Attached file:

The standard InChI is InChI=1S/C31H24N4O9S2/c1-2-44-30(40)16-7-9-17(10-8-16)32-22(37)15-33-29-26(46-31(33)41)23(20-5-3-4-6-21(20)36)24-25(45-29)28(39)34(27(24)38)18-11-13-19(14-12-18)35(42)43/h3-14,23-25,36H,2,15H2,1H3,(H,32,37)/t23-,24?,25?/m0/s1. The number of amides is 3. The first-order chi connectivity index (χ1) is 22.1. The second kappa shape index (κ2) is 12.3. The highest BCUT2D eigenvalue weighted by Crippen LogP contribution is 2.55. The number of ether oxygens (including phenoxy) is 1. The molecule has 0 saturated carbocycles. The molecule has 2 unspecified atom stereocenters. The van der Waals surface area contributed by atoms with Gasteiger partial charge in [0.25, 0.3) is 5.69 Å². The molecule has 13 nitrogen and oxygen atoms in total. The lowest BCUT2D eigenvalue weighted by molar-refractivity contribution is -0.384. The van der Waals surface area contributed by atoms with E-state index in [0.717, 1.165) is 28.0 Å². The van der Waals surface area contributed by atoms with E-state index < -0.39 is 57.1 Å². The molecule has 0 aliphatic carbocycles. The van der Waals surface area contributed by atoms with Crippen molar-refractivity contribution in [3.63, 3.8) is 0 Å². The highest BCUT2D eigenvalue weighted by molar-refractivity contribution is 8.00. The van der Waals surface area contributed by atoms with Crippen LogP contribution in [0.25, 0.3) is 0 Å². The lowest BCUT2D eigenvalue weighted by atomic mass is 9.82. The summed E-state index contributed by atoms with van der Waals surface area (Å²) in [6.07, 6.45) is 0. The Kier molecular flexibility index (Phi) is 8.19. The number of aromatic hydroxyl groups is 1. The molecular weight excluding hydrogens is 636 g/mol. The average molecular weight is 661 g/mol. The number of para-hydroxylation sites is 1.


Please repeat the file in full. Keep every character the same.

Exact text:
The standard InChI is InChI=1S/C31H24N4O9S2/c1-2-44-30(40)16-7-9-17(10-8-16)32-22(37)15-33-29-26(46-31(33)41)23(20-5-3-4-6-21(20)36)24-25(45-29)28(39)34(27(24)38)18-11-13-19(14-12-18)35(42)43/h3-14,23-25,36H,2,15H2,1H3,(H,32,37)/t23-,24?,25?/m0/s1. The number of amides is 3. The first-order chi connectivity index (χ1) is 22.1. The second kappa shape index (κ2) is 12.3. The highest BCUT2D eigenvalue weighted by Crippen LogP contribution is 2.55. The number of ether oxygens (including phenoxy) is 1. The molecule has 0 saturated carbocycles. The molecule has 2 unspecified atom stereocenters. The van der Waals surface area contributed by atoms with Gasteiger partial charge in [0.25, 0.3) is 5.69 Å². The molecule has 13 nitrogen and oxygen atoms in total. The lowest BCUT2D eigenvalue weighted by molar-refractivity contribution is -0.384. The van der Waals surface area contributed by atoms with E-state index in [0.717, 1.165) is 28.0 Å². The van der Waals surface area contributed by atoms with E-state index < -0.39 is 57.1 Å². The molecule has 0 aliphatic carbocycles. The van der Waals surface area contributed by atoms with Crippen molar-refractivity contribution in [3.63, 3.8) is 0 Å². The highest BCUT2D eigenvalue weighted by molar-refractivity contribution is 8.00. The van der Waals surface area contributed by atoms with Crippen LogP contribution in [0.25, 0.3) is 0 Å². The lowest BCUT2D eigenvalue weighted by atomic mass is 9.82. The summed E-state index contributed by atoms with van der Waals surface area (Å²) in [6.07, 6.45) is 0. The Kier molecular flexibility index (Phi) is 8.19. The number of aromatic hydroxyl groups is 1. The molecular weight excluding hydrogens is 636 g/mol. The average molecular weight is 661 g/mol. The number of para-hydroxylation sites is 1.